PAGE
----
Both carriers are already facing aircraft shortages due to an ongoing dispute with aircraft mechanics at Southwest and an overhead storage bin issue on 14 737-800s being converted to Oasis at American.

American Airlines 737 MAX PHOTO: Carlos Lugo.

While Southwest spreads its 737 MAXs across all of its focus cities, American has concentrated its entire 737 MAX fleet at its Miami hub. From Miami, the 737 MAX operates dozens of flights daily throughout the United States and to the Caribbean.

United, with only 14 737 MAX-9s, will be impacted but to a much lessor extent.

The grounding comes after several flight attendant unions, such as the Association of Flight Attendants, called for the FAA to temporarily ground the Boeing 737 MAX.

On Tuesday morning, the Association of Professional Flight Attendants, who represents American Airlines’ flight attendants, called on American CEO Doug Parker to voluntarily ground the MAX.

United States President Donald Trump weighed in on the issue with a series of tweets:

Airplanes are becoming far too complex to fly. Pilots are no longer needed, but rather computer scientists from MIT. I see it all the time in many products. Always seeking to go one unnecessary step further, when often old and simpler is far better. Split second decisions are….— Donald J. Trump (@realDonaldTrump) March 12, 2019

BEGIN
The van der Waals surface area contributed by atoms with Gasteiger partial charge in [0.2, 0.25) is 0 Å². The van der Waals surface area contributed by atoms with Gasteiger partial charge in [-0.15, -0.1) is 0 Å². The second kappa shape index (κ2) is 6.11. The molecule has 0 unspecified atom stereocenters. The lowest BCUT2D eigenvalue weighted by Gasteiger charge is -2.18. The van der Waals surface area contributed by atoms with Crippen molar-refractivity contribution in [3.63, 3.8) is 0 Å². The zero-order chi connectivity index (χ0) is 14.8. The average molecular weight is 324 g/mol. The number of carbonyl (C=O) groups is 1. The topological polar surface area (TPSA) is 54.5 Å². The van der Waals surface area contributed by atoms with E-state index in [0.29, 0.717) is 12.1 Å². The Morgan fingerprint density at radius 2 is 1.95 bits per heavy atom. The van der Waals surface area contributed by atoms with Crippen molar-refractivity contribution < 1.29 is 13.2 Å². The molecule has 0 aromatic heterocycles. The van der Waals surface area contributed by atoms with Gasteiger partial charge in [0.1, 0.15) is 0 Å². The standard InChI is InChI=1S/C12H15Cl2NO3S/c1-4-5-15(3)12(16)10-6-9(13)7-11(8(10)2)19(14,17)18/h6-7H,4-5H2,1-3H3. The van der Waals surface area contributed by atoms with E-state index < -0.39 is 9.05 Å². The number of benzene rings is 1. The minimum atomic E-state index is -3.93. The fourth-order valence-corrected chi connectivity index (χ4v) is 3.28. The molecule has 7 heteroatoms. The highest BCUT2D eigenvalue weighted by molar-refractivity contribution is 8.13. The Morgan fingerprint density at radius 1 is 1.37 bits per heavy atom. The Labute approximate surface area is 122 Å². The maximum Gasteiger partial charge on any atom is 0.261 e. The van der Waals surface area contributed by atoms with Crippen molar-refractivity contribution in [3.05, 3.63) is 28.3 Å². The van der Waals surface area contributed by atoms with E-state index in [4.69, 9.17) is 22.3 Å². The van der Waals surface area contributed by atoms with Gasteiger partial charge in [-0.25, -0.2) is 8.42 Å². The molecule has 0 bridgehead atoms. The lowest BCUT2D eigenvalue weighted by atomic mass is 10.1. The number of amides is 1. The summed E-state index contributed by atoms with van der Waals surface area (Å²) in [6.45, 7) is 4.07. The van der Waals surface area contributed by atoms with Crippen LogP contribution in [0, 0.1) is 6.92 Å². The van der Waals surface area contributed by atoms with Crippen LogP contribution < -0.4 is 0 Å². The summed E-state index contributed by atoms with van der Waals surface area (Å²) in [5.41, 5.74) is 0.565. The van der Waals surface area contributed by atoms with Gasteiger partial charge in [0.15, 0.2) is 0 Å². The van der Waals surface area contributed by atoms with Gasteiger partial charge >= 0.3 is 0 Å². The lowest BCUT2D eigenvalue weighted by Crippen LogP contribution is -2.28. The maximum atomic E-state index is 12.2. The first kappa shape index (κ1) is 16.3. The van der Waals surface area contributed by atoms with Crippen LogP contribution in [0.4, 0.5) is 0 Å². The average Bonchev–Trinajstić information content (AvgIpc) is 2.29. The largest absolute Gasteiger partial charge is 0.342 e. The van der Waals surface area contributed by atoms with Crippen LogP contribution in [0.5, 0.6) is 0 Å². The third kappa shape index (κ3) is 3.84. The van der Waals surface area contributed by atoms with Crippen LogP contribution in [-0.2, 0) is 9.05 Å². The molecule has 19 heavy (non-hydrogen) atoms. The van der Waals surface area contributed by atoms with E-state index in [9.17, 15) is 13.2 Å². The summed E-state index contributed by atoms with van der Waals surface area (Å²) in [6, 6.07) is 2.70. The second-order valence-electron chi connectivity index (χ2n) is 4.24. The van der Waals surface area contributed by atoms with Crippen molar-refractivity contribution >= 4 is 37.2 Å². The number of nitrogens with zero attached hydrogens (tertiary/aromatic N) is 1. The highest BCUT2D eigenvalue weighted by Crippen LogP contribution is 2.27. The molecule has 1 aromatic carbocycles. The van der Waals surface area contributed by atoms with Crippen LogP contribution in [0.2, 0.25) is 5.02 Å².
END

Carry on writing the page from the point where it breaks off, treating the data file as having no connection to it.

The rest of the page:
….needed, and the complexity creates danger. All of this for great cost yet very little gain. I don’t know about you, but I don’t want Albert Einstein to be my pilot. I want great flying professionals that are allowed to easily and quickly take control of a plane!— Donald J. Trump (@realDonaldTrump) March 12, 2019

The President, a staunch supporter of Boeing, stopped short of grounding the aircraft with his executive powers.

Earlier, several prominent United States Senators such as Mitt Romney and Dianne Feinstein called for the MAX to be grounded:

Out of an abundance of caution for the flying public, the @FAANews should ground the 737 MAX 8 until we investigate the causes of recent crashes and ensure the plane’s airworthiness.— Mitt Romney (@MittRomney) March 12, 2019